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Wednesday, January 14, 2015

Charlie Hebdo -- Why Should I be Charlie?

There's a headline in the Washington Post today reporting that the French Muslim community doesn't want to "be Charlie Hebdo."  In solidarity with the Muslims, and for my own reasons, neither do I.

The Daily Show had a good segment on this the other day:

One day I'll learn how to actually "embed" video clips.

The segment features a lot of clips blaming moderate Muslims for "encouraging" or being silent about the attacks.  And then on to the senior condemnologists -- the white guy denounces the terrorists acts.  The black woman denounces terrorist acts.  And then the Muslim denounces them too.  But nobody is satisfied with the Muslim guy's denouncement -- it was "condemny enough" and it could have been "denouncier."

Tables are turned when the white guy is asked to take responsibility for the acts of random crazy white guys, and the black woman is held responsible for black on black violence in Chicago, where she's never been.  Soon enough, the condemnologists figure out that the interviewer is Jewish, and is dodging responsibility for the financial crisis that a radical sect of his people caused.

After the Muslim guy does a double-denounce of both an Indian insider trader AND the Muslim terrorists, the white guy proclaims "society solved."

That's pretty funny, although it might not be exactly my point.  My point is just that it's one thing to expect people to denounce terrorism, but it's another to essentially canonize the victims, just because they were exercising their free speech rights.

In other words, if you're going to say "je suis Charlie" that's more than just a statement that you are against terrorism and for free speech.  It's a statement that you agree with Charlie's message.  And as far as I can tell, that message is that the Muslim faith is not worthy of respect.

If you disagree with what I just said -- i.e. you think that saying "je suis Charlie" doesn't have to mean you agree with their message -- then consider this:

If a gang of Nazis held a parade featuring antisemitic banners denying the holocaust, and two irate Jews -- even demented Jews -- mowed the Nazis down with machine guns, what would be your reaction?  I suppose you might "condemn" the action of the demented Jew; after all, the Nazis were people too, and hateful though they were, perhaps they didn't deserve to die.  But would you go around blaming other Jews for not condemning the Nazi killers enough?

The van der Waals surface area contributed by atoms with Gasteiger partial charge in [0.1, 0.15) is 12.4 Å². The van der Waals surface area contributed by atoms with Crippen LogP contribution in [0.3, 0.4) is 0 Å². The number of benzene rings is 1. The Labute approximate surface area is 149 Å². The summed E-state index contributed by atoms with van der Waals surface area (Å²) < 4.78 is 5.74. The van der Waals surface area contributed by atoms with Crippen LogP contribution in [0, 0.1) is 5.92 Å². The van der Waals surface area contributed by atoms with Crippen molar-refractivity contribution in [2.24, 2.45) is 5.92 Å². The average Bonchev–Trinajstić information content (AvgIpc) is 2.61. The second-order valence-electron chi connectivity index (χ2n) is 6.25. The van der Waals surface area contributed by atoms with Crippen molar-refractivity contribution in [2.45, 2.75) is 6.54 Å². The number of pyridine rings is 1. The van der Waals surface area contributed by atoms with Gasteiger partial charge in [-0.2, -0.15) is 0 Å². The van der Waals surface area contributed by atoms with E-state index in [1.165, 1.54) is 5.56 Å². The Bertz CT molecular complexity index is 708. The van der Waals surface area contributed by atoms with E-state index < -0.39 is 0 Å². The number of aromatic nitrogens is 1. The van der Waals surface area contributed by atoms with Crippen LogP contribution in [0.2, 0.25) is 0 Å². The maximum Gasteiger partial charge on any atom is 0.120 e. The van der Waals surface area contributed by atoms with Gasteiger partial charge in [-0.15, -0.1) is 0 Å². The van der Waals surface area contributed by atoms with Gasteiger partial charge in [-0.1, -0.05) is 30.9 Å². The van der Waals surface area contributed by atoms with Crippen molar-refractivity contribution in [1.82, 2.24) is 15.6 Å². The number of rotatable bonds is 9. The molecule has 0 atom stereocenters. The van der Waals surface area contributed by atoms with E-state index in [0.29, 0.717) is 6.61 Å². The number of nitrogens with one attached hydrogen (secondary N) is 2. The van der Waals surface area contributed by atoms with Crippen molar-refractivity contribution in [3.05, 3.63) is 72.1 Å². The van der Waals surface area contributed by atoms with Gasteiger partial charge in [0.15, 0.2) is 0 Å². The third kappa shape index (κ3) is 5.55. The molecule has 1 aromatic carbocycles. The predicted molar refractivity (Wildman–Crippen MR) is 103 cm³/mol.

Unless you really agreed with their message, you wouldn't find it necessary to condemn the killers' actions by walking around saying "I'm a Nazi," would you?

No matter how strongly you believe in the right to free speech -- which the Nazis were certainly exercising -- you are going to make up your own mind as to whether or not you endorse their message, and that will color your decision on just how to go about denouncing the killers.

I could be wrong, but I'm pretty sure that for many members of the Muslim faith, mocking images of the Prophet are just as offensive as antisemitic slogans are to Jews.  So why the H*** does anyone expect Muslims to say "Je suis Charlie"?

The bottom line is that we don't have to agree with the message to believe in free speech.  And if we don't agree with the message, then we shouldn't feel pressured to defend it, just because we believe in the speaker's right to say it.  In fact, our belief in the principle of free speech should be completely independent of the message.  So if I felt like joining the march in Paris, I'd probably wear a T-Shirt saying "Dumb message, sorry about your loss."

That's point number one.

Point number two is that if you are walking around saying "Je suis" Charlie, either you haven't thought about what you are saying, or you truly agree with the basic message that the Muslim faith should be ridiculed.  That puts you in a select group of privileged atheists that believe that they have become so evolved that (1) they can ridicule any religion at will, because all religions are wrong and stupid (as I think Bill Maher recently said), and (2) they can criticize the rest of us for not joining them, since only by eradicating religion will we solve all the world's problems.

I'm not religious myself, and I "get" what they are saying.  I've said it before -- religions have caused a lot of problems in the world, and they are continuing to cause a lot of problems.  But the world is a scary place, and I have to think that religion also does a lot of good, in some corners of the world.  Some of the world's greatest humanitarian projects have been motivated by religion.  Religion gives comfort to the comfortless.  It also gives people a sense of community, and a sense that there is a "greater good" somewhere.  And who knows, maybe there is more to life than the atheists would think; if so, it doesn't hurt to think that perhaps one's soul is "eternal", despite all the "scientific evidence" to the contrary.  It might make for better, more responsible people, regardless of what the scientific truth is.